TAC Claims Lawyers discuss Texting and Driving; Clara Davies Motor Vehicle Injury Lawyer

The popularity of mobile devices has had very dangerous consequences. Studies worldwide have proven that mobile communications whilst driving are linked to significant increases in distraction.  Such distractions can result in injury and loss of life.

The simple act of talking on the phone whilst driving (whether holding a mobile phone or using it handsfree) is distracting. However the most dangerous form of mobile communication while driving is texting.

STUDIES

Numerous studies have focused on the effect of general mobile communications on driving habits and distractibility.  Relatively few studies have specifically focused on texting and driving.  This may reflect the assumption that if talking on a mobile phone increases risk, then texting also increases risk.

A simulation study at Melbourne’s Monash University Accident Research Center (MUARC) provided strong evidence of this.  Retrieving and sending text messages has a major detrimental effect on a number of safety-critical driving measures.  Measures such as detecting and responding correctly to road signs and hazards.  Also increasing the time during which the driver’s eyes are off the road.  Of major concern is that text messaging had the greatest relative risk with drivers of trucks and heavy vehicles.  Such drivers were 23 times more likely to experience a safety-critical event when texting. It is not hard to imagine the damage that could be caused through the loss of control of a B-double semi-trailer on a major highway or freeway.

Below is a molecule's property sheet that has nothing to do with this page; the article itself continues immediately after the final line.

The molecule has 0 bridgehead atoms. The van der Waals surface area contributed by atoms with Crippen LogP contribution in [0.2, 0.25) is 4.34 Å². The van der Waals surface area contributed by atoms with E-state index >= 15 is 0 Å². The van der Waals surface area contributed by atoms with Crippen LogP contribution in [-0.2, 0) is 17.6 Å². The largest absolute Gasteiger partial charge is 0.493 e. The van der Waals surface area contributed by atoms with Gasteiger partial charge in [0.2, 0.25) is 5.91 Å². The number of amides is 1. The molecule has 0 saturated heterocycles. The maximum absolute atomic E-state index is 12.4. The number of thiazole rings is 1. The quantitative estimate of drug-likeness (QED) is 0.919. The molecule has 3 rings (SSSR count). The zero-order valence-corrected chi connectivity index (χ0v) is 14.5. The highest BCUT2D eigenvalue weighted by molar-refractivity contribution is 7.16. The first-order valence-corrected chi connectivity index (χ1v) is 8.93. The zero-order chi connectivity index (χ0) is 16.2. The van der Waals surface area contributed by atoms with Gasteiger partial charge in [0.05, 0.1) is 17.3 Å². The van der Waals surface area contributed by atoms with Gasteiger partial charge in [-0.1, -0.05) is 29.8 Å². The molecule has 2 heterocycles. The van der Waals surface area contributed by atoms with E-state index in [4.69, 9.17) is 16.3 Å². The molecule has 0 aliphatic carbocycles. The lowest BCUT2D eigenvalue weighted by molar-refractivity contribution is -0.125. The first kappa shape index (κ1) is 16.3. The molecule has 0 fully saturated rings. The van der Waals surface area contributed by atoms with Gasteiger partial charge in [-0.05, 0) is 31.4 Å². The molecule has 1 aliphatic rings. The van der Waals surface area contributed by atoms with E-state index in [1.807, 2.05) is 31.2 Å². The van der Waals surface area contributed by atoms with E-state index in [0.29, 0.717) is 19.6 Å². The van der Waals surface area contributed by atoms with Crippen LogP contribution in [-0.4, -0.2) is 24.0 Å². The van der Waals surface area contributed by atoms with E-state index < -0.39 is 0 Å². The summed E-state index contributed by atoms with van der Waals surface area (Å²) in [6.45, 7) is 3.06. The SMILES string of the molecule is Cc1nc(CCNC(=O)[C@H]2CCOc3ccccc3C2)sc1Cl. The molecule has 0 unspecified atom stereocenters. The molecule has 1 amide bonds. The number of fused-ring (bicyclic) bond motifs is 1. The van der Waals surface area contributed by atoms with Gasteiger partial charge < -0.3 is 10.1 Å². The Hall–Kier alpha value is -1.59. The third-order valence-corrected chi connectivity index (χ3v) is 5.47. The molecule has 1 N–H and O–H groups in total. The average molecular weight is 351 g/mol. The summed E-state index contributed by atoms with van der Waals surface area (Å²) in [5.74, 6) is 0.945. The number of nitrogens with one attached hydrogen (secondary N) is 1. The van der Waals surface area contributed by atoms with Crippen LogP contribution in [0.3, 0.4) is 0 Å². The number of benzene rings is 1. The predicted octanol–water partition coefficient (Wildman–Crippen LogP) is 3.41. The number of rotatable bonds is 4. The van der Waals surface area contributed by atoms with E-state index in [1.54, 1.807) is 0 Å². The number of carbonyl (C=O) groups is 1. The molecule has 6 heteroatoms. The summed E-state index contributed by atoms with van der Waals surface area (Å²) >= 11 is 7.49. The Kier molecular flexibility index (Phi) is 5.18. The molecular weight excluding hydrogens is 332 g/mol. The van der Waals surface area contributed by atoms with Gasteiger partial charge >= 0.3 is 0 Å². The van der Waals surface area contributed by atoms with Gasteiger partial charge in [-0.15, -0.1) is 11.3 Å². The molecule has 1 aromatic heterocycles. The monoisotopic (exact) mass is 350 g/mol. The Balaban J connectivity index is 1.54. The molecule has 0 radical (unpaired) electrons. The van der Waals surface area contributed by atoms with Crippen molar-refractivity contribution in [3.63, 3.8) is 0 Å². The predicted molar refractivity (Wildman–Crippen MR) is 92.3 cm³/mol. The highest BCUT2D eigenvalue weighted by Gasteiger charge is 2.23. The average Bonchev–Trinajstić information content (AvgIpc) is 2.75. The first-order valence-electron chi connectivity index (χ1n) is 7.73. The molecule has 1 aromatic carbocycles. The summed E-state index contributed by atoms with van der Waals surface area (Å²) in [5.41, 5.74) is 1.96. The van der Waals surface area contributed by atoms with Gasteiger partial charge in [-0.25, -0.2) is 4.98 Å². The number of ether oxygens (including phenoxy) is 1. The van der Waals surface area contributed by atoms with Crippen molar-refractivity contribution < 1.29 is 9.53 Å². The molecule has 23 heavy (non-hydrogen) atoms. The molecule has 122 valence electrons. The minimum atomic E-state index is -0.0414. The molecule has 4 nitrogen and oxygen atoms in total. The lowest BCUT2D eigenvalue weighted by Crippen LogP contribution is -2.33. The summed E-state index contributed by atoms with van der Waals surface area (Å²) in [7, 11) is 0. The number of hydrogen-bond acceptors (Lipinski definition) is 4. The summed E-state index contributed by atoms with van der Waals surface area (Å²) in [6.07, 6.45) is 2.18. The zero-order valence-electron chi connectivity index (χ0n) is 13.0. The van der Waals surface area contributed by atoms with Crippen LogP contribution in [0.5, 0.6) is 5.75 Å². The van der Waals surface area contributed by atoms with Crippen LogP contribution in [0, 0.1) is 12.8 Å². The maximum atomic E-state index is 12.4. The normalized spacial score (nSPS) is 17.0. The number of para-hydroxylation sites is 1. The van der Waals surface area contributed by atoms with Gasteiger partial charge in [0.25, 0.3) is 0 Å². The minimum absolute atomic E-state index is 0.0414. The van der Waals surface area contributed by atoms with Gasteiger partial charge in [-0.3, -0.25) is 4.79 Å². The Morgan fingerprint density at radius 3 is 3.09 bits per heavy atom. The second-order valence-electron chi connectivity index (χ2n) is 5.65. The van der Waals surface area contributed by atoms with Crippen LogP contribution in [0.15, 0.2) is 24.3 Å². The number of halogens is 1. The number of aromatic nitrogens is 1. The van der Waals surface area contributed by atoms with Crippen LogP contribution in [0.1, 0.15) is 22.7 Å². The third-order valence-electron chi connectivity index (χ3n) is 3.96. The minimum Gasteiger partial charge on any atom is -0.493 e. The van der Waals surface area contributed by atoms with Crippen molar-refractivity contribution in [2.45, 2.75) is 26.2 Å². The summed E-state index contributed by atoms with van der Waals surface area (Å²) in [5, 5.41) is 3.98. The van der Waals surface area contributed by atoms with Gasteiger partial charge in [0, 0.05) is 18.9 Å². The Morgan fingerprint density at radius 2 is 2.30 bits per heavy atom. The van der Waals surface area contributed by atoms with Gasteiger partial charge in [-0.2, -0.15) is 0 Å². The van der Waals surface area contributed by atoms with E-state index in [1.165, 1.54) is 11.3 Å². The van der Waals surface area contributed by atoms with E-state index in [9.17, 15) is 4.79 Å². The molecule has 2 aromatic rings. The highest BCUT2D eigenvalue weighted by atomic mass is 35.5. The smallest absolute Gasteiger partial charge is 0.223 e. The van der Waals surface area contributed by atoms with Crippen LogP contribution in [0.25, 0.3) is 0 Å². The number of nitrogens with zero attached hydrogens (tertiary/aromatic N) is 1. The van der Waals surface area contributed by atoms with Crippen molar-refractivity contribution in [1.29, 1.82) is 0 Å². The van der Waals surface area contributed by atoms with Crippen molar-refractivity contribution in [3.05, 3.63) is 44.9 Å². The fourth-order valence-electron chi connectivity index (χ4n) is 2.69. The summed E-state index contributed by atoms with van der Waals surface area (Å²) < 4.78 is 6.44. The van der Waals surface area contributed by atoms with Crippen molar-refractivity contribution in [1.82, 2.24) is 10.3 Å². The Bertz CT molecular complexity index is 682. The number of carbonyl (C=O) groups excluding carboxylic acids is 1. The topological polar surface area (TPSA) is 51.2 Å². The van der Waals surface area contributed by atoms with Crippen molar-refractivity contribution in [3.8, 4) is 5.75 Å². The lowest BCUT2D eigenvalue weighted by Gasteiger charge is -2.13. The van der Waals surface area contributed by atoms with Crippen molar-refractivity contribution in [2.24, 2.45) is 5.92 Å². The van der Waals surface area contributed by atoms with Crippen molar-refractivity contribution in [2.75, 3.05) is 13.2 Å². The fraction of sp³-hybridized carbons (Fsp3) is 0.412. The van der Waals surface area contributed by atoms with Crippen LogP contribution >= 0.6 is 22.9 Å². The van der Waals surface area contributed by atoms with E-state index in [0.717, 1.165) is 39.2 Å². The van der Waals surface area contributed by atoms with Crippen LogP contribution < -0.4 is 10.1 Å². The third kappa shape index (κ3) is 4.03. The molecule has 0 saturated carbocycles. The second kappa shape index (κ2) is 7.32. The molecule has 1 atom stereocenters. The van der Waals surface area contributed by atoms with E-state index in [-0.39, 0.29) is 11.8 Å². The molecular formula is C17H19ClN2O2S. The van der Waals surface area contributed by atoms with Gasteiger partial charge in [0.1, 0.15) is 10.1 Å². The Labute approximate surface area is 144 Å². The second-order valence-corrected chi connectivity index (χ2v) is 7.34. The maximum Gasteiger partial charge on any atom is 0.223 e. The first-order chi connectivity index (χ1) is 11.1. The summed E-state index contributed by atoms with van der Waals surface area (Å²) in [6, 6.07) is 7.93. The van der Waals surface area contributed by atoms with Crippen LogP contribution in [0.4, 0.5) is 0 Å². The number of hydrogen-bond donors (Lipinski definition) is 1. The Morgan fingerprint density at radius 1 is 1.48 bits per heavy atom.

Several studies have compared the dangers of texting while driving with drink driving or driving under the influence of drugs. Research has shown that texting while driving slowed a driver’s reaction time more than driving under the influence of alcohol or drugs.  Reaction times decreased by 37% when texting and driving, 27% during hands-free calls, 21% when under the influence of cannabis and 13% when drinking and driving at the limit of .080% BAC.

THE OUTCOMES

Drivers typically take their eyes off the roadway for an average of four out of six seconds when texting. Travelling at 89 km/h, a driver texting for 6 seconds is looking at the phone for 4.6 seconds of that time.  They travel the distance of a football field without their eyes on the road.

The dangers of mobile phone use whilst driving, and in particular texting and driving, are well known. Even so, it is alarming how often we witness this behaviour. How often have you noticed that the vehicle in front is slow to take off at lights because the driver is not paying attention and texting? When following behind a vehicle how often have you noticed it drifting from side to side because the driver is texting? Have you seen drivers with a phone in their hand while holding the steering wheel or looking down at their lap whilst driving? It happens too often.  And even if you have only seen it once, you have seen it once too often.

We all need to be aware of the dangers of texting and driving, not engage in this behaviour and to encourage others not to do so.  There is a need to spread the message of the danger associated with texting and driving. The following video is a very graphic yet very effective means of spreading the message that was used in Japan – http://themetapicture.com/everyone-in-the-theater/

For more information telephone either Peter Burt or Clara Davies, specialist TAC Claims Lawyers of Burt & Davies, Level 11, 451 Little Bourke Street, Melbourne. They are both Accredited Personal Injury Lawyers who practice exclusively in transport accident compensation & TAC claims.

Telephone (03) 9605 3111 or freecall 1800 109 940

www.burtdavies.com.au

© Burt & Davies 2014